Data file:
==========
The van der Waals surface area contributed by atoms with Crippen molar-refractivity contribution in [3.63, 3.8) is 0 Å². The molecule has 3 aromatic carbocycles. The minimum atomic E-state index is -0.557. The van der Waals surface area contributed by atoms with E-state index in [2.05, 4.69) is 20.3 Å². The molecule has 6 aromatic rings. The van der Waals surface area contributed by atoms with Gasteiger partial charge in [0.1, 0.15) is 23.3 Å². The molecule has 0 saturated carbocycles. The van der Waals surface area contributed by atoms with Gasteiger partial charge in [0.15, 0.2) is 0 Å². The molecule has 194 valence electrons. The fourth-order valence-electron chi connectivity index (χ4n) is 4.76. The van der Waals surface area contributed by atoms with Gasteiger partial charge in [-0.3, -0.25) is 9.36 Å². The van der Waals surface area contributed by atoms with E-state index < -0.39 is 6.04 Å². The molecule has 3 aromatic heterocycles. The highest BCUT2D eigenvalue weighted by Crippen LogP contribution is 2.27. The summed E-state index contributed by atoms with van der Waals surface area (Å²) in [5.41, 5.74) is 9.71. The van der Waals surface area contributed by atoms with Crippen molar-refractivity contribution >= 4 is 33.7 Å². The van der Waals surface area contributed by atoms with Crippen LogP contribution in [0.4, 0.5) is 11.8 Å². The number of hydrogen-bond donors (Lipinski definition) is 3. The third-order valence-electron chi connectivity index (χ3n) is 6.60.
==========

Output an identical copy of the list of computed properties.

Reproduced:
The van der Waals surface area contributed by atoms with Crippen molar-refractivity contribution in [3.63, 3.8) is 0 Å². The molecule has 3 aromatic carbocycles. The minimum atomic E-state index is -0.557. The van der Waals surface area contributed by atoms with E-state index in [2.05, 4.69) is 20.3 Å². The molecule has 6 aromatic rings. The van der Waals surface area contributed by atoms with Gasteiger partial charge in [0.1, 0.15) is 23.3 Å². The molecule has 0 saturated carbocycles. The van der Waals surface area contributed by atoms with Gasteiger partial charge in [0.15, 0.2) is 0 Å². The molecule has 194 valence electrons. The fourth-order valence-electron chi connectivity index (χ4n) is 4.76. The van der Waals surface area contributed by atoms with Gasteiger partial charge in [-0.3, -0.25) is 9.36 Å². The van der Waals surface area contributed by atoms with E-state index < -0.39 is 6.04 Å². The molecule has 3 aromatic heterocycles. The highest BCUT2D eigenvalue weighted by Crippen LogP contribution is 2.27. The summed E-state index contributed by atoms with van der Waals surface area (Å²) in [5.41, 5.74) is 9.71. The van der Waals surface area contributed by atoms with Crippen molar-refractivity contribution >= 4 is 33.7 Å². The van der Waals surface area contributed by atoms with Crippen LogP contribution in [0.4, 0.5) is 11.8 Å². The number of hydrogen-bond donors (Lipinski definition) is 3. The third-order valence-electron chi connectivity index (χ3n) is 6.60.